DEAR UNSURE: Please accept my deepest sympathy for the loss of your son. The doctor asked for permission to inquire about something personal and it was granted. That said, if the doctor was aware that you had lost your son a short time ago and your daughter-in-law was a widow, the question could have been asked privately because death is often a subject that's painful to discuss when a person is grieving.
DEAR ABBY: My girlfriend and I love each other very much and have been living together with our children for five years. We intend to get married soon. Here is the rub: She's "old school." She believes she should receive a diamond ring as part of the marriage proposal.
I would marry her tomorrow, but I don't believe in spending thousands of dollars on a piece of carbon. I understand that somehow she equates her value/social status with the size of her wedding ring ("I deserve a nice ring"), but I don't agree. I think the expense is unwarranted and, quite frankly, as the person paying for most of it, unfair.
She has offered to chip in and even buy one from a used wedding site, but I'd rather spend that money on something we could both enjoy or at least on something more practical that she can enjoy. I can find the money to buy the ring, but in my heart, I don't see the value or buy into the fantasy the diamond industry has put into some women's heads.
What do I do? Cave in and give her what she wants because I love her? Or push for a compromise, which will definitely be an uphill battle and potentially spoil what is supposed to be a special thing in our lives? -- HUNG UP ON THE RING IN RENO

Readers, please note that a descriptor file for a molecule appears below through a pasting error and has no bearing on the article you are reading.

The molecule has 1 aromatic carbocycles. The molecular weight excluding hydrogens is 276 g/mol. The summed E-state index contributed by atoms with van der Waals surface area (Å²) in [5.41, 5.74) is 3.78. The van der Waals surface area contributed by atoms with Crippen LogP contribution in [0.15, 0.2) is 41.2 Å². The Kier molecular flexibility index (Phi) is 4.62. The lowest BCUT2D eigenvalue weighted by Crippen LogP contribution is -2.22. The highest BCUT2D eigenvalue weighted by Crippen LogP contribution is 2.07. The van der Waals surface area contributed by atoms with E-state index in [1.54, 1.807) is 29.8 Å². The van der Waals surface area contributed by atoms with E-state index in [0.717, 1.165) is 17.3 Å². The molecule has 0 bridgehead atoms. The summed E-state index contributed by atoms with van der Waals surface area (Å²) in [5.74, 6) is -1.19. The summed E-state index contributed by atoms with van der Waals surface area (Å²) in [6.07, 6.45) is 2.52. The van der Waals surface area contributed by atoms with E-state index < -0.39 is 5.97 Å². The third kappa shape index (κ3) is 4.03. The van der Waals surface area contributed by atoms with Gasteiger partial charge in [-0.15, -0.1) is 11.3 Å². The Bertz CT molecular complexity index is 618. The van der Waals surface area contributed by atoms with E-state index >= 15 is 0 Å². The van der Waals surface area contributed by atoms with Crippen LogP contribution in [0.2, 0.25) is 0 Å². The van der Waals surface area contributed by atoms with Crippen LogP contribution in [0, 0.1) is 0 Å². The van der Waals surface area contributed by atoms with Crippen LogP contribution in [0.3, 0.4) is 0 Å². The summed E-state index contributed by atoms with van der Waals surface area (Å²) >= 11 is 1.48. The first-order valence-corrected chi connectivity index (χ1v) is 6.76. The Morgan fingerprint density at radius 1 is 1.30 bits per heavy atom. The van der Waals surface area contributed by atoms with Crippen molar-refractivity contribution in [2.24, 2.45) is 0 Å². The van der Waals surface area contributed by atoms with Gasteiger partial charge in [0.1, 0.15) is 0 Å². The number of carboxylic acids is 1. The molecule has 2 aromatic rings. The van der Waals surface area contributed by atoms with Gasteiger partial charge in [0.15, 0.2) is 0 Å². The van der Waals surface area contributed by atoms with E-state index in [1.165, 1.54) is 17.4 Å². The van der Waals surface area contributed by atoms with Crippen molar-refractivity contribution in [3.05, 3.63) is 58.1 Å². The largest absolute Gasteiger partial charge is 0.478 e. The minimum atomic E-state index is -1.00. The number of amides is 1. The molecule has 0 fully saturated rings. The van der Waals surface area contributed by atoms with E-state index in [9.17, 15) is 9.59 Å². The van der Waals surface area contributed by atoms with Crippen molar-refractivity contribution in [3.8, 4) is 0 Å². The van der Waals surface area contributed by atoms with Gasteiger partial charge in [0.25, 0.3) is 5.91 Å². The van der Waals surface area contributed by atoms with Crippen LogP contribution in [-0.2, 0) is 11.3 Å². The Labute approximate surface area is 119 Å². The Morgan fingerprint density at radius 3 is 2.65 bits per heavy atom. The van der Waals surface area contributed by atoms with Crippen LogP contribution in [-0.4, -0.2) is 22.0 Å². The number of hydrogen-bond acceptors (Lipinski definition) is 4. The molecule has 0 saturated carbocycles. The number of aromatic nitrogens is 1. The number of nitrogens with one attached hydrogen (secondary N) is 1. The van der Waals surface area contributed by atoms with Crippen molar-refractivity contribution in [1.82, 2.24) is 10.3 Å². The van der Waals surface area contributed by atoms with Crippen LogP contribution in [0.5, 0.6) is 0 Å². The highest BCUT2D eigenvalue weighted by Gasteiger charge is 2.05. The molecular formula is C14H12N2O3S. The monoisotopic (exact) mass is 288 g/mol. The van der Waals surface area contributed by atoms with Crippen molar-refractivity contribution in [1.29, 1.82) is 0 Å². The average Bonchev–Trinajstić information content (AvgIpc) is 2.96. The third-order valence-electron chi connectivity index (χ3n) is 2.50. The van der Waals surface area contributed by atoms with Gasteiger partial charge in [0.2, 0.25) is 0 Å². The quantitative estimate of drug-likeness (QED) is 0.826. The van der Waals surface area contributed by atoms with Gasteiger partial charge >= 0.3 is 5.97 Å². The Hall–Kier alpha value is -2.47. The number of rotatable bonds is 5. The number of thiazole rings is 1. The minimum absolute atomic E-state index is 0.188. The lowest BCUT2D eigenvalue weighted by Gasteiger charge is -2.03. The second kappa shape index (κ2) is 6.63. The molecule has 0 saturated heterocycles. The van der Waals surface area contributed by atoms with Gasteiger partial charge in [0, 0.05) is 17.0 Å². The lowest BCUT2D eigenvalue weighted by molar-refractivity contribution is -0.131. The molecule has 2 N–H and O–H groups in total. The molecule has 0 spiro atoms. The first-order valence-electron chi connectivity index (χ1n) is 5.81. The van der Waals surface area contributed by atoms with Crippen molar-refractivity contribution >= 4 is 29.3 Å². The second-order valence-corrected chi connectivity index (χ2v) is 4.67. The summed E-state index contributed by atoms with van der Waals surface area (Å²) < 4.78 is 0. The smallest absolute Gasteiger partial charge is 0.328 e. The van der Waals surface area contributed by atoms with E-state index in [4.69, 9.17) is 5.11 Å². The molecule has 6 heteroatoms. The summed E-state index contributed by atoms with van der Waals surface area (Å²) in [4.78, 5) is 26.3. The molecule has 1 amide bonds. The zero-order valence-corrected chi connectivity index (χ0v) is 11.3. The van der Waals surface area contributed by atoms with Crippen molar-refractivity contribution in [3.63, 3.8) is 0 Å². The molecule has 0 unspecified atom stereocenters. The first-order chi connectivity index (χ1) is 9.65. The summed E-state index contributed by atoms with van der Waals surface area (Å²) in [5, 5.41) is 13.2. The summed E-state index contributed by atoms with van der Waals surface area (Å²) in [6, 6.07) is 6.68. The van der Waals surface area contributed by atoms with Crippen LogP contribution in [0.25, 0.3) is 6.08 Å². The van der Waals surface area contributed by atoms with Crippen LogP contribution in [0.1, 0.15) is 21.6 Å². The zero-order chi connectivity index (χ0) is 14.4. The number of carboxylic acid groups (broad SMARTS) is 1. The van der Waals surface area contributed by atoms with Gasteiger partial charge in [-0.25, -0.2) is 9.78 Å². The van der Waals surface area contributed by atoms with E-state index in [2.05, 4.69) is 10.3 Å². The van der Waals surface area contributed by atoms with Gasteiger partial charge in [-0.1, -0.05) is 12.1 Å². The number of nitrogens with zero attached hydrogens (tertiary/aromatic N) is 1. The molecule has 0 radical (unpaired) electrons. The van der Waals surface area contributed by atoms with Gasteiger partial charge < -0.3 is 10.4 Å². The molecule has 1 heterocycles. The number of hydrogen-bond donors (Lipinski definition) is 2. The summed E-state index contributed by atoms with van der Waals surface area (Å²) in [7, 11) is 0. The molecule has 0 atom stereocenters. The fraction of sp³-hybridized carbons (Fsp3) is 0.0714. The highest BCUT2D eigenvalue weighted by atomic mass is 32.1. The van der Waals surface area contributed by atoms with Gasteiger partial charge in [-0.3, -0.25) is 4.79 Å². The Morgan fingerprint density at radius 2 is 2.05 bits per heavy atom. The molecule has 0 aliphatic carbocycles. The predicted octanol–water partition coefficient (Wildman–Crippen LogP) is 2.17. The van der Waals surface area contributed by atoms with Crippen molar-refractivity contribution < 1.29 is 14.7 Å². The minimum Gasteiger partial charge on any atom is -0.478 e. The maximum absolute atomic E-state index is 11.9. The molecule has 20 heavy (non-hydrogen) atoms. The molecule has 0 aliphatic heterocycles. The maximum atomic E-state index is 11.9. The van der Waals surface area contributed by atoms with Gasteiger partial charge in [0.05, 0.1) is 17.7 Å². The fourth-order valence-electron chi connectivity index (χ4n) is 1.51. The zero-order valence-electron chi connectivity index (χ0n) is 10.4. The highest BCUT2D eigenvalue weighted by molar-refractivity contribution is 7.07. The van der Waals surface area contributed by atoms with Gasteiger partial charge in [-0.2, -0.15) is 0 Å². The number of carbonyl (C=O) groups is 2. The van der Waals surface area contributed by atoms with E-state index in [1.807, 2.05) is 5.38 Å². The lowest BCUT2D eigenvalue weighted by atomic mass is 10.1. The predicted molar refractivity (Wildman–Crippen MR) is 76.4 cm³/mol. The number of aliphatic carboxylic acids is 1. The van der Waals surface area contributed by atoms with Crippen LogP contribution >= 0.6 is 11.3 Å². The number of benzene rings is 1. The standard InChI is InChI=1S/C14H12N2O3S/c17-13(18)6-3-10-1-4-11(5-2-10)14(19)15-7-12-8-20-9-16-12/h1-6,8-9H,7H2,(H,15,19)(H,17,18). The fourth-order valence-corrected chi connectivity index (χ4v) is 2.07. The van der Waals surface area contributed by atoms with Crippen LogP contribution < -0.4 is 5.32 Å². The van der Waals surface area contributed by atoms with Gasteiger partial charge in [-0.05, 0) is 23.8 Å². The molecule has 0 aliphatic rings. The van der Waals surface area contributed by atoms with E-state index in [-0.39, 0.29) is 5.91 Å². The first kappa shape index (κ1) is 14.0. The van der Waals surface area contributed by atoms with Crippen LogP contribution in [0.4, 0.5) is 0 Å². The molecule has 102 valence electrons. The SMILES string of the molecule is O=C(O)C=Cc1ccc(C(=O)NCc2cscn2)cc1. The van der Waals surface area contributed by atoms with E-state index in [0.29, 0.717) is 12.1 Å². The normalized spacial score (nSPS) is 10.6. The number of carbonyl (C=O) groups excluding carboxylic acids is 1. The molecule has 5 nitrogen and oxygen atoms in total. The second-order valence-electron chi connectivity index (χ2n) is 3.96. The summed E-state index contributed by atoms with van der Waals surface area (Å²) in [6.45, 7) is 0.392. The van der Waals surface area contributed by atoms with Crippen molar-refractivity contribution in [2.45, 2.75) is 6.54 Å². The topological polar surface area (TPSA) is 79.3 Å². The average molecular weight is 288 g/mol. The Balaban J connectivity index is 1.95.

DEAR HUNG UP: I'm glad you asked. Give her the ring. It will be cheaper in the long run. Trust me on that. And in the future, when she asks what you would like for a gift, tell her YOUR fantasy is that she'll make a comparable down payment on your next car. That way, she can make your dream come true.
DEAR ABBY: My father and his wife are retired and live across the country from us. Dad is hard of hearing and doesn't like to use the phone, even with hearing aids. He also won't text, so we mostly communicate by email.
The challenge is that he and his wife share an email account. She reads every message I send to Dad and often replies without telling him, so I'm never sure if he receives them or not. Also, if we're discussing something sensitive -- like finances or issues with my siblings -- she'll weigh in when it's not really her business. In one case, she posted parts of our discussion on her social media!
I have talked to Dad about this. He says married couples don't have secrets. I suspect he may not want his wife to be able to communicate privately with other people (she's much younger than he is) and prefers the shared email for this reason. Is it unreasonable for me to want a direct line of communication with my father, or must I save up private conversations for the one time a year we are able to visit in person? -- DISTRESSED DAUGHTER IN IDAHO